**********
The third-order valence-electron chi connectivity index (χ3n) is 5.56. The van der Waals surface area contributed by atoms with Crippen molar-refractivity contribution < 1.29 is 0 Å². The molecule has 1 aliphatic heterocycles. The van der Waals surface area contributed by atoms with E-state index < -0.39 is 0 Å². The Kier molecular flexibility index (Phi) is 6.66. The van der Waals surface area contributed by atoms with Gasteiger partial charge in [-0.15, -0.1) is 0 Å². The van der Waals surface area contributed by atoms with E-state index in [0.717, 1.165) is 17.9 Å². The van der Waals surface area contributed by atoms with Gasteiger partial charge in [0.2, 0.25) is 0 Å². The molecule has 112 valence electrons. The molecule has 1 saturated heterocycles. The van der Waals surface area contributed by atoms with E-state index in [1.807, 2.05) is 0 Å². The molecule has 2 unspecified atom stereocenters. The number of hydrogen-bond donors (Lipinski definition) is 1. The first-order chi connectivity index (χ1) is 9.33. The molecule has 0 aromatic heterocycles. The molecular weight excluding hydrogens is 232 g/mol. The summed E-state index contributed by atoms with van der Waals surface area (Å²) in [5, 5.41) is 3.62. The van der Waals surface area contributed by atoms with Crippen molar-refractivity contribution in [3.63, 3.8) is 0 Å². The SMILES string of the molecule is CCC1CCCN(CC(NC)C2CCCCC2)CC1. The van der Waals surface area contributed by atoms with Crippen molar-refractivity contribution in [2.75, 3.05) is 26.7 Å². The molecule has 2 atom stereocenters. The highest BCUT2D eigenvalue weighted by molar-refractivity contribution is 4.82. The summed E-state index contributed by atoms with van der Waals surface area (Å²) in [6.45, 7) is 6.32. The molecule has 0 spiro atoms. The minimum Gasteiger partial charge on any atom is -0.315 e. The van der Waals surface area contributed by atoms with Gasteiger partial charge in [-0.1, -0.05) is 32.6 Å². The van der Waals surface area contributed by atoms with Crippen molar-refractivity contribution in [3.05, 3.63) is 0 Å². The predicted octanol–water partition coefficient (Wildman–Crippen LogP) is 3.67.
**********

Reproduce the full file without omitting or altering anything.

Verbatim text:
The third-order valence-electron chi connectivity index (χ3n) is 5.56. The van der Waals surface area contributed by atoms with Crippen molar-refractivity contribution < 1.29 is 0 Å². The molecule has 1 aliphatic heterocycles. The van der Waals surface area contributed by atoms with E-state index < -0.39 is 0 Å². The Kier molecular flexibility index (Phi) is 6.66. The van der Waals surface area contributed by atoms with Gasteiger partial charge in [-0.15, -0.1) is 0 Å². The van der Waals surface area contributed by atoms with E-state index in [0.717, 1.165) is 17.9 Å². The van der Waals surface area contributed by atoms with Gasteiger partial charge in [0.2, 0.25) is 0 Å². The molecule has 112 valence electrons. The molecule has 1 saturated heterocycles. The van der Waals surface area contributed by atoms with E-state index in [1.807, 2.05) is 0 Å². The molecule has 2 unspecified atom stereocenters. The number of hydrogen-bond donors (Lipinski definition) is 1. The first-order chi connectivity index (χ1) is 9.33. The molecule has 0 aromatic heterocycles. The molecular weight excluding hydrogens is 232 g/mol. The summed E-state index contributed by atoms with van der Waals surface area (Å²) in [5, 5.41) is 3.62. The van der Waals surface area contributed by atoms with Crippen molar-refractivity contribution in [3.63, 3.8) is 0 Å². The SMILES string of the molecule is CCC1CCCN(CC(NC)C2CCCCC2)CC1. The van der Waals surface area contributed by atoms with Crippen molar-refractivity contribution in [2.75, 3.05) is 26.7 Å². The molecule has 2 atom stereocenters. The highest BCUT2D eigenvalue weighted by molar-refractivity contribution is 4.82. The summed E-state index contributed by atoms with van der Waals surface area (Å²) in [6.45, 7) is 6.32. The molecule has 0 spiro atoms. The minimum Gasteiger partial charge on any atom is -0.315 e. The van der Waals surface area contributed by atoms with Gasteiger partial charge in [-0.1, -0.05) is 32.6 Å². The van der Waals surface area contributed by atoms with Crippen molar-refractivity contribution in [3.05, 3.63) is 0 Å². The predicted octanol–water partition coefficient (Wildman–Crippen LogP) is 3.67.